Record-breaking Nasa astronaut Peggy Whitson returns to Earth after 288 days on space station
Peggy Whitson returns to Earth as Nasa’s most experienced astronaut with 665 days logged in space over a trio of missions
US astronaut Peggy Whitson touched down to Earth Sunday with two Russian and American colleagues following her record-breaking 288-day stay at the International Space Station.
Footage on Nasa TV showed a Soyuz module containing Whitson, US astronaut Jack Fischer and Russian cosmonaut Fyodor Yurchikhin hit steppe land in central Kazakhstan.
Whitson returns to Earth as Nasa’s most experienced astronaut with 665 days logged in space over a trio of missions.
According to Nasa, the US record she set in April leaves her eighth on the Russian-dominated all-time space endurance list, just behind Yurchikhin who has now logged 673 days.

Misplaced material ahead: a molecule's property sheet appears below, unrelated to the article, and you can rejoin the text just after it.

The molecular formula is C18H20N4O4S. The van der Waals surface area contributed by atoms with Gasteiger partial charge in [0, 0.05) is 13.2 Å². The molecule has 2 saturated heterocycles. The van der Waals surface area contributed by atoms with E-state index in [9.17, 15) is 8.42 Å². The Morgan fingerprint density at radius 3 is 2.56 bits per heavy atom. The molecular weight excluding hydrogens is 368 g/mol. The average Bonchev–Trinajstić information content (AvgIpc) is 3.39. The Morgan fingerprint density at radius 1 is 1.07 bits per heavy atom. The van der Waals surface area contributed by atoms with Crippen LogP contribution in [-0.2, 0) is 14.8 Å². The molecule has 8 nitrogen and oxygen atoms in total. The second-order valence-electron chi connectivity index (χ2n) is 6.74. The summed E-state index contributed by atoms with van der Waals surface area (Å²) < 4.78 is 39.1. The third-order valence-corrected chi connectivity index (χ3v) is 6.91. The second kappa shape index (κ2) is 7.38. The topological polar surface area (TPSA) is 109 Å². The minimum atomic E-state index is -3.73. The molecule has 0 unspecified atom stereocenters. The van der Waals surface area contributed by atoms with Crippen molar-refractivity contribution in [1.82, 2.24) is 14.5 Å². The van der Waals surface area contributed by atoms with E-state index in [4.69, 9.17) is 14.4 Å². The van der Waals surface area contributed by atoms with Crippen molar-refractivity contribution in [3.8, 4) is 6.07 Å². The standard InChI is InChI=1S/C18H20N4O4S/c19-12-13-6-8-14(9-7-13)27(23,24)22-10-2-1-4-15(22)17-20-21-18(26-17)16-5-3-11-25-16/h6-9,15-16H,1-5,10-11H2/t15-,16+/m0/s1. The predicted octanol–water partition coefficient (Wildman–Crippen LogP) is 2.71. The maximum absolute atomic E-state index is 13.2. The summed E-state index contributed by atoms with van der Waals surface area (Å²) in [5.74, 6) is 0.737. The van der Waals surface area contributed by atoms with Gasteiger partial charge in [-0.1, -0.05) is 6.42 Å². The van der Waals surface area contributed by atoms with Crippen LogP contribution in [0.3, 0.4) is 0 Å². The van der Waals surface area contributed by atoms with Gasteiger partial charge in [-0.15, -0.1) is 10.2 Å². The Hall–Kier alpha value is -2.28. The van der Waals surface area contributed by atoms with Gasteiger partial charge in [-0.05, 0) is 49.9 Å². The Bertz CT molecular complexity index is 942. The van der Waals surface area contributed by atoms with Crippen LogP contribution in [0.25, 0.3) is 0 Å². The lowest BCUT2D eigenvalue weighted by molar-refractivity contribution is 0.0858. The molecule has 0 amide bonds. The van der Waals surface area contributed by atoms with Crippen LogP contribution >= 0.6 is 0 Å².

During the 57-year-old biochemist’s mission at the ISS she also broke the record for the longest ever space flight completed by a woman, eclipsing Italian astronaut Samantha Cristoforetti’s 199-day mission in June.
Watch: Peggy Whitson talks about the challenges of spacewalking
Jack “2Fish” Fischer, 43, went into space as a rookie but has won over space watchers with his boundless enthusiasm during his four-and-a-half months aboard the ISS.
He likened the feeling of his spacewalk with Whitson in May – the 200th ISS spacewalk – to a “ginormous fondue pot, bubbling over with piping hot awesomesauce.”
“Heading home soon ... I hope I infected a few of you with my passion for space. Never stop learning and growing. I dare you to dream!” he tweeted Friday.
The US pair’s expected return to the Johnson Space Centre in Houston has been complicated by the deadly floods and storms that have devastated Texas, however.
Nasa said Friday it was “reviewing” Whitson and Fischer’s return “as a result of the impacts of Hurricane Harvey”.
Historic rainfall in the region has wrought particular damage on built up Houston and Nasa confirmed that the Johnson Space Centre had seen “significant” damage in a Friday tweet.
Mission Control remains “operational” the agency said.
The ISS orbits the Earth at a height of about 400 kilometre, circling the planet every 90 minutes at a speed of about 28,000 kilometres per hour.